A winning diet
Before Jake Shields had his first bout in the UFC in October of 2010 – a three round decision victory over Martin Kampmann, many regarded the Mountain Ranch, Cali., product as one of the most dangerous mixed martial artists to never compete inside the Octagon.
With a resume that boasts wins in four different nations, including victories over Yushin Okami, Carlos Condit, Paul Daley, Jason Miller and Dan Henderson, and championships at various weight classes under the Shooto, Elite XC, and Strikeforce banners, Shields hasn’t lost since late 2004, and has only been finished once in his career – nearly 11 years ago.
What is perhaps more interesting than the fact that Shields flew below the radar of the majority of mixed martial arts fans, despite his impressive body of work, for so long, is the fact that Shields has accomplished everything he has, including securing a shot at current UFC welterweight king Georges St. Pierre in late-April, without eating meat.
“I was raised a vegetarian, so I’ve never really eaten meat. I tried it, but I didn’t care for it,” offered Shields. “A lot of people think you can't be strong without meat, but I'm proof they're wrong.”
A highly respected mixed martial artist and lifelong vegetarian, Shields is a far-cry from our society’s stereotypical conception of a vegetarian, and despite preconceived ideas, the 11-year veteran shrugs off the notion that his vegetarian lifestyle puts him at a disadvantage inside the Octagon.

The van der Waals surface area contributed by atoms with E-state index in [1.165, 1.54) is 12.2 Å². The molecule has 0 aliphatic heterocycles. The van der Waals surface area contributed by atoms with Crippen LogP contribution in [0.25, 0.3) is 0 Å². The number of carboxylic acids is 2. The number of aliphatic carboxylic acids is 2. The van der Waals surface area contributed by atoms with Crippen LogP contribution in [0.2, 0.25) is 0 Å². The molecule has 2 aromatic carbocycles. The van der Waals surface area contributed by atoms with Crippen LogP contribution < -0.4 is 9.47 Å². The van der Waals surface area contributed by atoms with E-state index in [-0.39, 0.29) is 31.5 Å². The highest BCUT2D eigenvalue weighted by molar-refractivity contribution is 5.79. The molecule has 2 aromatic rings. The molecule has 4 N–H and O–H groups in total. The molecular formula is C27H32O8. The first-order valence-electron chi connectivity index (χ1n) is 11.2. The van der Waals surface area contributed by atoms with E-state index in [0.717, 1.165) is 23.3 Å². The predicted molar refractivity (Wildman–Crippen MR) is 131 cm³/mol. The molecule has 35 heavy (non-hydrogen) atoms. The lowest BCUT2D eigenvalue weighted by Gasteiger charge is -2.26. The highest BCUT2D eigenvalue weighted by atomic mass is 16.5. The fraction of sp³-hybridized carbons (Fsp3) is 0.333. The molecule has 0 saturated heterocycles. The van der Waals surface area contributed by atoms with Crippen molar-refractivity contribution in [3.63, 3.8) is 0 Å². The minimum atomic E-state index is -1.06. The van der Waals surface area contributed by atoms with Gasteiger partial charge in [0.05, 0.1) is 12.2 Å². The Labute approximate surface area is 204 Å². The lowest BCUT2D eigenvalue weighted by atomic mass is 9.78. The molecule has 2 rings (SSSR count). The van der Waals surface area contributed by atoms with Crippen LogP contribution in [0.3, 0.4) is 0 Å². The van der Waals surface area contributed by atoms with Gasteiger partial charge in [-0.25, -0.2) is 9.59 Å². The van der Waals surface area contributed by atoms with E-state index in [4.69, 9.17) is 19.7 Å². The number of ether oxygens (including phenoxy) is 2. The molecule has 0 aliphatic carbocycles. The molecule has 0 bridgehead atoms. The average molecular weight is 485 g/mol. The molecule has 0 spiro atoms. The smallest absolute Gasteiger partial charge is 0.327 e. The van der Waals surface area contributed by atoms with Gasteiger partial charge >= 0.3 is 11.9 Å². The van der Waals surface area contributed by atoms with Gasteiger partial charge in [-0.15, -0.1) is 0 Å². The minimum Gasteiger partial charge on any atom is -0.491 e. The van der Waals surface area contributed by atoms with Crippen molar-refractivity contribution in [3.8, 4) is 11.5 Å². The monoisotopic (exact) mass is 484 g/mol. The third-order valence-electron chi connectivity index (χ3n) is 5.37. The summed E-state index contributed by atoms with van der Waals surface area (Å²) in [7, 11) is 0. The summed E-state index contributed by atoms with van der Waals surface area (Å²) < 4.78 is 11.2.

“I feel [not eating meat] is an advantage, so that’s not something I have to think about,” explained Shields. “I think I train better – my body feels like its efficient. I’ve had a number of training partners who have become vegetarian.”
While many professional athletes’ diets include extraordinary amounts of chicken, fish, and other animals, a typical day in the life of Shields’ diet includes oatmeal with raisins, soy milk and a protein shake for breakfast, perhaps a bean burrito with vegetables for lunch, and brown rice with vegetables and tofu for dinner, with nuts, dried fruit, and protein bars snacked on throughout.
Although reasons for becoming a vegetarian vary by the individual, be it health, moral, economic, religious, or otherwise, Shields essentially has a number of reasons for enjoying a vegetarian lifestyle.
“Personally, I just feel better, and one of the problems with meat right now is the big factory farms are run by corporations. The animals are unhealthy and treated cruelly,” explained Shields. “It’s not a ‘mom and pop’ farm like it used to be. It’s one of the reasons there’s so many problems with E. coli and salmonella.”
Although many people generally view vegetarians as perhaps weak or unhealthy, Shields is a living contradiction to that stereotype, and when he meets St. Pierre in Montreal, the Gracie Jiu-Jitsu black belt will be looking to make another statement on behalf of vegetarians everywhere.
When asked for a prediction for his upcoming bout, a confident Shields replied, “I think it'll be a tough fight, but I'll end it with submission.”